“A major goal for this project is to create the ability to layer in even more applications in the future, and continue to bring in more partners to promote growth of the technology ecosystem already existing in Kansas City,” says Munish Khetrapal, managing director of Smart Cities and IoT at Cisco. One example of Kansas City’s smart city initiatives, Khetrapal pointed out, is Sensity and City Infrastructure Management -- outdoor street lights will be connected with sensors that then operate on a Cisco network, helping to create energy efficiencies for the city.
Also, Khetrapal added, with the upcoming installation of digital kiosks, residents and visitors will have the capability to access relevant, local data about nearby shops and restaurants updated to apps on users’ mobile devices.
Next up in the smart city project is the launch of a new streetcar line. “We expect initial services to be available with the opening of the new streetcar line, with the aim to complete the core framework in four to six months. Initial services include Wi-Fi and other smart city applications,” Khetrapal says.
Kansas City plans to invest nearly $3.8 million over the next 10 years, a total that is exceeded by $12 million in investments from other partnerships.
The City of Westminster was looking for a way to do condition assessments through a field application for manholes in its wastewater system, explains John M. Nolte, infrastructure support services lead, City of Westminster, Public Works and Utilities.
“We worked with a vendor that built an application utilizing iOS to perform field inspections of the manholes that would relate back to the Accela Asset Management program,” he said. “This program allows the field worker to visually inspect the manhole for features such as size, material, whether it was buried during an asphalt repair, whether it is in working order and the overall condition. The worker can also record any observations noted such as whether parts of the manhole are broken or misaligned and can submit a service request to fix these issues.”
The initial budget included the cost of the application, but the city quickly saw a return on its investment, thanks to the amount of time employees saved and the lack of miscommunication and duplication of services. “Prior to the application, the mobile worker would fill out a form and bring it back into the office, where an administrative assistant would have to enter the data and create the service request,” Nolte stated. All in all, the technology has allowed the wastewater crew to work more efficiently and has cut down on internal paperwork.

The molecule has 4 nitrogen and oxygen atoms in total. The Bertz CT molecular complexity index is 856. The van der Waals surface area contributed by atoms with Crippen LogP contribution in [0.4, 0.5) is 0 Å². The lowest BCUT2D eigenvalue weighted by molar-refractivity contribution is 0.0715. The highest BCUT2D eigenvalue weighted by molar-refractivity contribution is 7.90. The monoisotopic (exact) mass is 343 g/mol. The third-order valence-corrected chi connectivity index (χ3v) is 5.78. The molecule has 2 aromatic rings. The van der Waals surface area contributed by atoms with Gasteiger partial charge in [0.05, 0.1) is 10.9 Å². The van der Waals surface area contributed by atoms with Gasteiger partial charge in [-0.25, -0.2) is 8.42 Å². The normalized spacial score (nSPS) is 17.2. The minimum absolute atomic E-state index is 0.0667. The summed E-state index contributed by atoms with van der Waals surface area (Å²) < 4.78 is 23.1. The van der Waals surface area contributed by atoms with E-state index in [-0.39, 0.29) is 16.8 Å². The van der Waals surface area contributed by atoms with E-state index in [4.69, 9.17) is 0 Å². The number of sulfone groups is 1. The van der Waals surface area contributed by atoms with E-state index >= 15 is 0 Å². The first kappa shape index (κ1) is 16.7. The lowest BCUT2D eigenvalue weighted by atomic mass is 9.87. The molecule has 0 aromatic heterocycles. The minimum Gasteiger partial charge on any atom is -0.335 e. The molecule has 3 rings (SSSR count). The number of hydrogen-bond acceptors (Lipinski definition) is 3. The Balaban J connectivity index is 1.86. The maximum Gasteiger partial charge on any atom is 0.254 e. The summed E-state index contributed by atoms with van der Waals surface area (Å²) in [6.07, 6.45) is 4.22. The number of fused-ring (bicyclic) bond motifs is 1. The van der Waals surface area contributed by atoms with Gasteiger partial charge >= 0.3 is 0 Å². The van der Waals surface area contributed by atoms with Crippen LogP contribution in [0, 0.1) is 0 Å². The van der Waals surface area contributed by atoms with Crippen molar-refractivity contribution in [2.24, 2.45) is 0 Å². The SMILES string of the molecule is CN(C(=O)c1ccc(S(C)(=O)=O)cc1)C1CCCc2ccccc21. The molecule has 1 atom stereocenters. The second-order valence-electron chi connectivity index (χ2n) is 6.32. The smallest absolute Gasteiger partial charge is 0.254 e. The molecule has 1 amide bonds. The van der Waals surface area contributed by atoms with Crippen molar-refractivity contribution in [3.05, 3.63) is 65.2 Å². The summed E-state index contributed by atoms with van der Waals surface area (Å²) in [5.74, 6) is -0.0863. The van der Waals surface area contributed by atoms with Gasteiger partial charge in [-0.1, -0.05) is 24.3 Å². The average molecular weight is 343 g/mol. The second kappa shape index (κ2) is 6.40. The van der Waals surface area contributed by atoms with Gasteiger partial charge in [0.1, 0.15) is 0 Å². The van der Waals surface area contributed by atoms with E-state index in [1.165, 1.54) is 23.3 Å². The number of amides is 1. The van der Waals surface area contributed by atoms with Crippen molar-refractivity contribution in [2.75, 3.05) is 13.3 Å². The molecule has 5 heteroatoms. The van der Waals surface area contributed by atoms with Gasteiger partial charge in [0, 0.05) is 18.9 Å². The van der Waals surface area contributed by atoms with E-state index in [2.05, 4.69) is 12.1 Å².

Cities and buildings aren’t the only places using smart technology. TLC Network brought the concept to its studios for a show called “Love at First Swipe.” The goal was to put the control of the show’s content in the hands of the host, live and in real time.
“The interface had to be easy for the host to use on the fly as he decided which images he wanted to highlight on the large 70-inch flat panel display that was part of the live set,” says Tim Dieffenbaugher, with On Controls, which provided the technology.
Dieffenbaugher explains that the On Controls tech team created thumbnails in the interface so the host could easily tap to create an “action,” flawlessly and lightning fast, so the show wouldn’t slow down. Also, the app required a minimal learning curve; the show’s host was using it in minutes. Another critical asset of a software-based smart technology solution is the capacity to change certain aspects of the interface on the fly to accommodate the needs of the host.
Twenty-two episodes of the show have already been filmed, with everyone declaring the technology to be a success.
Sue Marquette Poremba has been writing about network security since 2008. In addition to her coverage of security issues for IT Business Edge, her security articles have been published at various sites such as Forbes, Midsize Insider and Tom's Guide. You can reach Sue via Twitter: @sueporemba